When I started in 1980 on the amphibian catalog,
it had been a hundred years since this had been done. So it was an enormous amount of
work to catch up because the number of amphibians had basically quadrupled. Conservation agencies
and regulatory agencies really needed to have agreed-upon references so they all knew that
they were speaking the same language. CITES, which is the Convention on International Trade
of Endangered Species and the International Union of Conservation of Nature, which is
a big umbrella group for conservation agencies, they wanted these catalogs done. We’ve got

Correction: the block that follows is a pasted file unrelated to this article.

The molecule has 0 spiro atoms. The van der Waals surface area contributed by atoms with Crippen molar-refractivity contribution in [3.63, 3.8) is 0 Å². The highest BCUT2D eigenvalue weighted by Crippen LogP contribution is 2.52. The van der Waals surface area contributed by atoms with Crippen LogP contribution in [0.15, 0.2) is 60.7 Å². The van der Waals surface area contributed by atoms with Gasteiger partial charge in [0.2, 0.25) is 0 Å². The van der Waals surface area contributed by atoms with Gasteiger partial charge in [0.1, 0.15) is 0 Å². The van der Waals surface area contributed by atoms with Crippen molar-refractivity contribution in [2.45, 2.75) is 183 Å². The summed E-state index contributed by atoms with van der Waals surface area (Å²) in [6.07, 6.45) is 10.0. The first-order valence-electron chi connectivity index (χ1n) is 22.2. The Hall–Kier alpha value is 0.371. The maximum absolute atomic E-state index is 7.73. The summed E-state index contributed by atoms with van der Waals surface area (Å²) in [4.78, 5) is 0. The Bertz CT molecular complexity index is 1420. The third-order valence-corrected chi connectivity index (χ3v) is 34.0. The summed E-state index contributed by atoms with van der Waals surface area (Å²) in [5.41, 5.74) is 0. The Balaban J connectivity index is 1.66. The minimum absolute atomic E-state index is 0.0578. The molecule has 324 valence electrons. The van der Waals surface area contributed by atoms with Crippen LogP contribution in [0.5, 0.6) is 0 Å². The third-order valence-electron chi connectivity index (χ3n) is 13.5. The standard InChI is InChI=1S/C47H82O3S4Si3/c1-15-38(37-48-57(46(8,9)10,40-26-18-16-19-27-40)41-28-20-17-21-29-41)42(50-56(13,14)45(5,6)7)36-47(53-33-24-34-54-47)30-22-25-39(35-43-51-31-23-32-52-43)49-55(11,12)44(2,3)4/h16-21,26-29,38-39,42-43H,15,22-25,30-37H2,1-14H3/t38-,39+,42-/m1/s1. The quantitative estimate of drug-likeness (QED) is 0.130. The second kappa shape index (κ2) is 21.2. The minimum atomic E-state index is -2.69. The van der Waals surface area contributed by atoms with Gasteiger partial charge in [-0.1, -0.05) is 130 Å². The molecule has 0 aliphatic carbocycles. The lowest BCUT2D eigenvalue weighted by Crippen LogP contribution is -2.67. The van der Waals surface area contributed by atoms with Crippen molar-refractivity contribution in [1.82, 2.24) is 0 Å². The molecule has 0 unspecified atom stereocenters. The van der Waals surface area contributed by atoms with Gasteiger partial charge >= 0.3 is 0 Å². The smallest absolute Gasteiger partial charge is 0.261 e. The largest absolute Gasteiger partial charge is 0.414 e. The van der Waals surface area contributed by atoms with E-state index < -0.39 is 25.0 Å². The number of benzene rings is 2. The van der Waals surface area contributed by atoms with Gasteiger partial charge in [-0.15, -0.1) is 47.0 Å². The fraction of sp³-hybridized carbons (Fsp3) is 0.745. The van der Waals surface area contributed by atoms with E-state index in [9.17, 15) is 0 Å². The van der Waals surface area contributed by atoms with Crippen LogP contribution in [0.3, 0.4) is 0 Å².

7,170 species of amphibians. Probably half of all the publications that have ever been
done on amphibian taxonomy have happened since 1990. We’re learning about these things right
as they’re going extinct. The conservation people need to know what they want to conserve.
They need kind of unbiased expertise, and I provide that. It turns out it’s very useful
for the scientific community because they can very rapidly go and find out what the
relevant literature is. The amount, and I think the quality of amphibian research worldwide
jumped because people could access literature, and they could find out what they otherwise
might be ignorant of.